Queen in People's Hearts

When Diana gave her famous Panorama interview and said that she knew that she would never be Queen of this country but she wanted to be Queen in People’s Hearts, I wasn’t shocked. Diana had always said she let her heart rule her head, and so it was obvious that given a choice between a crown bestowed by rites and tradition and a crown bestowed by the love of the people, she would choose to be crowned in people’s hearts. I thought the crown bestowed by rites and tradition and a sense of continuity was just as important and if Diana wanted to be Queen in People's Hearts, then Elizabeth II could go on being Queen of the country.

However, my good friend and fellow Royal Forums member Elspeth was aghast by Diana’s wish to become Queen in People’s Hearts, saying that in a constitutional monarchy, the Queen is queen in people's hearts or she's in deep trouble, because that's the source of her legitimacy as Queen. That got me to wondering about the relationship between the British people and the royal family before Diana. 

As a young girl, I used to dream about visiting other countries and would indulge those fantasies by reading about them in my World Book Encyclopedia, an American encyclopedia that was a little less scholarly and a little more accessible for a seven-year-old girl than the august Encyclopaedia Britannica. The British Isles seemed a magical land (although I must confess that at that age I still believed that Ireland and England were one and the same and that as America's mother country, England was far larger than the United States; I also believed that leprechauns were dancing in Ireland - I asked my neighbor after he’d been on a business trip if he’d seen one and if everything in the country was really green). England seemed full of hearty fellows who drank pints in pubs, where it was always raining, but where everyone was always cheerful. The Brits seemed to value their way of life and be confident in it no matter what. They had a Queen and a royal family, which we didn’t have in America and which I thought was strange, but they  seemed to love their royal family anyway. My World Book Encyclopedia said about the average Briton that he “cares deeply about the Royal Family and holds them close to his heart." Notice that the encyclopedia didn’t state that the British held the royal family close in their minds. Americans would playfully poke fun at their British friends about the British loyalty to the royal family. In one episode of the original Mickey Mouse Club, where one of the Mouseketeers visited a boy in England, he joked about good old Charlie having a lot of space in the palace to lay out tracks for his toy trains (referring to Prince Charles, who must have been around 10 years old at the time) and the British boy got charmingly put out and said, "He is our future King so I wish you would refer to him as His Royal Highness Prince Charles." The American boy just laughed and said, "That’s nothing, back home we call him Chuck."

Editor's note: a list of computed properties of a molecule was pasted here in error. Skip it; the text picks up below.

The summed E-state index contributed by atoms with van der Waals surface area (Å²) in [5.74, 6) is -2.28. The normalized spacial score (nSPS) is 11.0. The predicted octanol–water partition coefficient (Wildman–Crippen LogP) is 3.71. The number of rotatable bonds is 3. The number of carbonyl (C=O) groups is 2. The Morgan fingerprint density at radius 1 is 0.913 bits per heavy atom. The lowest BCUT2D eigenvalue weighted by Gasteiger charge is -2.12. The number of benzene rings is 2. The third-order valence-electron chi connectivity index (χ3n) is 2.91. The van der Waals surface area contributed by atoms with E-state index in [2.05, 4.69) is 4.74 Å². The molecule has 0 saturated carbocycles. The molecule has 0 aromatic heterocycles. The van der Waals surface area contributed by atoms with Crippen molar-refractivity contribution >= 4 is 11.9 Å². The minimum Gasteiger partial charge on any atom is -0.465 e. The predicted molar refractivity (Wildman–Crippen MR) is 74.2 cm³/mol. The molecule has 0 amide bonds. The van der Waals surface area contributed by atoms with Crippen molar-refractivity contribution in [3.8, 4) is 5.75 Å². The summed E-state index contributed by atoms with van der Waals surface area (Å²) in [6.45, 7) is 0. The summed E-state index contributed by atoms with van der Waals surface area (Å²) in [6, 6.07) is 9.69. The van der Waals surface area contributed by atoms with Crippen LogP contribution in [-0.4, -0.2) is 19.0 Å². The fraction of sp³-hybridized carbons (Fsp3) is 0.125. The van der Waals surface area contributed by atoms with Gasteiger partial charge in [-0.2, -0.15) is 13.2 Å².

I  used to think that the British people had chosen this rather odd form of government,  where the person of the monarch occupied its highest pedestal, for good, commonsense reasons: because a person who had no political influence could represent the whole country better than a politician, who at his most popular would have been elected by less than 100% of the population. But now I think the British chose the crown less from an appeal to reason than from an appeal to the heart. The royal family had always been there - comfortable and familiar. It seemed more personal to pledge allegiance to a King or Queen rather than to an impersonal flag as we in America preferred to do. The Brits, it seems, wanted a person to be loyal to, someone to devote their lives to, someone to sing God Save the Queen to, someone to fight for and defend, and, in cases of dire need, someone to die for as soldiers in wars past have devoted their lives "to King and Country." They wanted a royal family that they could care about. They didn’t judge the royals by how much money they spent or the number of duties they completed in a year or how hard they worked (everybody knew that the Queen Mother spent oodles and oodles of money, but that did not detract from their loyalty to her). The Royal Family showed their worth by their very existence - they were a symbol for the nation and not a family of clock punchers for the nation.